Elliot Lake North
Elliot Lake North is located 20 miles (35 km) north of Elliot Lake, the ELN property comprises 107 single cell mining claims, covering 9.3 square miles (24 sq km) and is owned 100% by EMX. There is excellent infrastructure given proximity to trans-national road and rail routes, and the nearby city of Sudbury, a world-class mining center. There has been virtually no uranium exploration work carried out in the area for over sixty years.
Discovered during the mid-1950s at the height of the Cold War, Elliot Lake went on to become one of the world’s premier uranium producing districts, with nearly 400 million pounds of uranium produced between 1955 and 1997. Whereas historical exploration was focused on the known host formation, better understanding of sediment-hosted uranium deposits indicates potential higher in the stratigraphy, as well.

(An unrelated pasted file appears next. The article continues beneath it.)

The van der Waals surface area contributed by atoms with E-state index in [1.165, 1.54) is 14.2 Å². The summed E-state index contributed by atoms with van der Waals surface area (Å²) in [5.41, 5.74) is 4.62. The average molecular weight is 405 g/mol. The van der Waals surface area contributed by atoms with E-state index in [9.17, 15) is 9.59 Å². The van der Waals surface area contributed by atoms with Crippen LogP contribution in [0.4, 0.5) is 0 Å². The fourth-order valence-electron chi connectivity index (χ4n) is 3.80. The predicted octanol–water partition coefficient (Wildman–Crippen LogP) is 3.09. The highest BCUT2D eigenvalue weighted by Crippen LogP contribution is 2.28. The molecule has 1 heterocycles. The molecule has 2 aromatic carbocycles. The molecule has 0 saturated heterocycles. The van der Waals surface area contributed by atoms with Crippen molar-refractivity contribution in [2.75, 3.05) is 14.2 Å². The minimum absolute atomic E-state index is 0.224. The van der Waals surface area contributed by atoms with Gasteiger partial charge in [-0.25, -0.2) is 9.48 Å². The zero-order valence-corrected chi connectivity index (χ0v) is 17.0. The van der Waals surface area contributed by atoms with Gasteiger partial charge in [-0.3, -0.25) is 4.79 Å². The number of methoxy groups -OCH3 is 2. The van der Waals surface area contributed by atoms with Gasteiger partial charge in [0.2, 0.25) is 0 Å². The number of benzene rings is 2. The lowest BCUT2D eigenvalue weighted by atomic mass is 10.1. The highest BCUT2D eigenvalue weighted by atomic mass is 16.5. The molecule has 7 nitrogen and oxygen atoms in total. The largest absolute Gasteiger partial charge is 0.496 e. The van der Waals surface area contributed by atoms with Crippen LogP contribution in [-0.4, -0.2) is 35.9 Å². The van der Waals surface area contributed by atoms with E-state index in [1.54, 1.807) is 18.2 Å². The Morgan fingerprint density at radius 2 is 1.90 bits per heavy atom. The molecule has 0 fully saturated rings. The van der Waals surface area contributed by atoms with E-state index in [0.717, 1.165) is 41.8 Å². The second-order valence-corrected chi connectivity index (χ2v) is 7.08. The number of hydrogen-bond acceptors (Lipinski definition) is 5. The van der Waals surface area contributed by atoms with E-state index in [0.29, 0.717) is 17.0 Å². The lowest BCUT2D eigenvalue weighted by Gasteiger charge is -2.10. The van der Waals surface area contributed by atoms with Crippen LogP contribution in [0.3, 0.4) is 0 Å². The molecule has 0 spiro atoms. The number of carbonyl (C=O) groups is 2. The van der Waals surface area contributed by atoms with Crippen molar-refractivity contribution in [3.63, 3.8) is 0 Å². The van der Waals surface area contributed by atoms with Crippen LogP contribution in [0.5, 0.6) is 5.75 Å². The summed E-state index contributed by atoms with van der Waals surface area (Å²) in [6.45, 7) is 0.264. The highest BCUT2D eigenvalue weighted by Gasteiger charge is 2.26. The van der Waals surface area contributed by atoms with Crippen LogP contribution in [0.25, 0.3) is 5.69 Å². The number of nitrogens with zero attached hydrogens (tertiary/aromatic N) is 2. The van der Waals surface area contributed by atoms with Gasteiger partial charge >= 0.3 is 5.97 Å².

All historical production was from detrital (paleoplacer) deposits in the lowermost formation of the Huronian Supergroup, which was likewise the focus of most historical exploration. Upper Huronian units were known to have formed in an oxygenated atmosphere within which detrital deposits could not have formed. Thus, they were largely ignored notwithstanding numerous sediment-hosted uranium and thorium occurrences found within, along with other key indicators such as both red and green sandstone intervals indicative of REDOX fronts associated with sediment-hosted uranium deposits.
Weathered Archean granitic terrane is the interpreted source for uranium. Mature quartz pebble conglomerate containing what is interpreted to be detrital uraniferous pyrite could only have been deposited in a reducing atmosphere. Uranium derived from the same source transported in an oxygenated atmosphere must be accounted for in the younger stratigraphy, governed by the same controls as seen in Phanerozoic sediment-hosted deposits (e.g., Niger, Lisbon Valley etc.).
The nearby mines provide geologic context for EMX’s Project, but this is not necessarily indicative that the Project hosts similar tonnages or grades of mineralization.